I am very sorry, Mr. Deputy Speaker. I thought that the usual channels were responsible and obviously I withdraw any criticism of you. But it would have been possible to resume this debate after a certain time.
We are, I think, debating the arts and heritage jointly for the first time. It underlines a point that many of us have made for a very long time, that these two subjects should be taken together.
We have two admirable Ministers at the moment, my right hon. Friend and my hon. Friend the Under-Secretary, both of whom show that they have their hearts very much in the right place. But I hope that at some stage the Prime Minister or one of her successors will do as the Select Committee recommended in 1981 and create one Ministry which deals with the arts and heritage. With such a Ministry and with two Ministers such as we have today we would be even better served because the voice of the arts and heritage would be heard much more loudly and in higher places. That is no criticism of or reflection on the two Ministers.
We have spoken before about the Victoria and Albert museum. I was able to make a rather longer speech on another occasion on that. I am deeply disturbed that there is still a real crisis of morale in that great national institution. I am still in regular touch with members of the staff and I have seen Lord Armstrong. I impugn no one's integrity or good faith but it really is important that that crisis of confidence to which the right hon. Member for Blaenau Gwent (Mr. Foot) referred—I might say at inordinate length—this afternoon is resolved. I hope that my right hon. Friend the Minister for the Arts is keeping his eye on that.
I talked about the Mappa Mundi and cathedrals before Christmas and my hon. Friend will have a chance to refer to this matter when she replies. It is high time that the Government recognised that there is a responsibility for making a contribution towards the preservation of the fabric of these, our greatest national buildings. The cathedrals of this country constitute our most important single group of great buildings and it is most regrettable that they alone have no direct access to public funds. I am not advocating the French solution, where the fabric becomes the responsibility of the state. I am not suggesting that cathedrals should not make a proper contribution through appeals and other means. If they wish to charge I have no objection as a churchgoer and I believe that the Ely experiment works very well. Nevertheless, there is a real residual responsibility for the maintenance of these great and glorious buildings and it is time the Government faced up to that.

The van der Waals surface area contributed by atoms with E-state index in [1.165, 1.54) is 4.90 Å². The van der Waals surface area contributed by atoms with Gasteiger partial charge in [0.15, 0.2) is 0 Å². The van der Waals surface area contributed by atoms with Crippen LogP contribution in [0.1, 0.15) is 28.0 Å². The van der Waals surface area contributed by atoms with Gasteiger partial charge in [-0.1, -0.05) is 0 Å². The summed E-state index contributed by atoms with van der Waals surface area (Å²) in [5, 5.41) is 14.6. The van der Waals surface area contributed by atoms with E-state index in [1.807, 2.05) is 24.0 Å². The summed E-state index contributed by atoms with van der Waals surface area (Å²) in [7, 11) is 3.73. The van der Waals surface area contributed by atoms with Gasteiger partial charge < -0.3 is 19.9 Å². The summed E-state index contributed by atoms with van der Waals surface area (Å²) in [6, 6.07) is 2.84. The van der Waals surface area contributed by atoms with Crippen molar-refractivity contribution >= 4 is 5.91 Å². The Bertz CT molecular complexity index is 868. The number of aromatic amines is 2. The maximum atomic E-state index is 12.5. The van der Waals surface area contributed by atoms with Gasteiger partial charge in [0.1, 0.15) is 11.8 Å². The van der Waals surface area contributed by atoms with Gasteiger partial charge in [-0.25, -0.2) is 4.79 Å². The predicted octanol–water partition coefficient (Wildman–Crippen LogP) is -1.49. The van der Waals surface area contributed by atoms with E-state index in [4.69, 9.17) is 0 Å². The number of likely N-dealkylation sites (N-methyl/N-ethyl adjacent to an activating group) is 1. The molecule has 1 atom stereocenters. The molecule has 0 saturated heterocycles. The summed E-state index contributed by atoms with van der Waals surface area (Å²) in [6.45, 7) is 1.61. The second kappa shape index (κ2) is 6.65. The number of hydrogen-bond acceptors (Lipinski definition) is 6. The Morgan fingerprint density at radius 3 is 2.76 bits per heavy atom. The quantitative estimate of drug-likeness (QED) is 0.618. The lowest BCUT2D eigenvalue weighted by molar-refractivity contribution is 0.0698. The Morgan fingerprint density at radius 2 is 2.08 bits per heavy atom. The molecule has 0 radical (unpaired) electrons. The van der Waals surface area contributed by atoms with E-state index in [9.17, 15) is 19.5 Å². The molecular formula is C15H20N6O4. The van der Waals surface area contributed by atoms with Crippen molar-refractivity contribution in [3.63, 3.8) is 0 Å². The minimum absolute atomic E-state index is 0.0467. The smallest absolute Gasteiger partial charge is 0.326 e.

I would like my hon. Friend the Under-Secretary, when she replies, to refer to the very real prolem that has been created because of the judgment of the Court of Referees concerning the Kings Cross Railways Bill. To say that English Heritage, which has been quoted with such approbation by the Secretary of State in the House today, has no standing, no locus, when it comes to appealing in the Kings Cross Railway Bill raises serious questions and it is important that the situation be corrected. I hope that the pledges given by my hon. Friend the Minister for Roads and Traffic in a debate not long ago will be quickly fulfilled.
We have already dealt with the Rose theatre, but another matter that is causing concern is the decision made last week by my right hon. Friend the Secretary of State for the Environment that Mr. Palumbo's scheme should go ahead on the basis that the inspector said that it might be a masterpiece. Whether or not it is a masterpiece, it is clear that a number of important listed buildings and a medieval street pattern will be destroyed for ever. I hope, even at this late stage, there will be some further reflection on that.
Time and time again, when people talk about money for the arts and heritage, they say some extreme things. My hon. Friend the Member for Hayes and Harlington (Mr. Dicks) was particularly scathing. Let us remember what the arts and heritage bring to this country. I read an article this morning which said that it has been calculated that the "Gold of the Pharaohs" exhibition in Edinburgh brought in £3·3 million to the city of Edinburgh because of the people who came specifically to see that exhibition. Indirectly, this seven-week exhibition brought in £6·5 million. The arts and heritage bring people in and raise money. They are not a drain on the public purse. Because there happens to be some public responsibility, it does not mean that the Government are being asked to pour money into unproductive effort. Even if one's view is purely economic and even if one is hard-headed to the point of being philistine, one has to recognise that there is a return on investment.
I hope that my hon. Friend the Under-Secretary will reply briefly to the points that I have made and I hope that she and my right hon. Friend the Minister for the Arts will continue, as I know that they have done, indefatigably to hammer on the Treasury door, as the hon. Member for Ashfield (Mr. Haynes) put it so eloquently.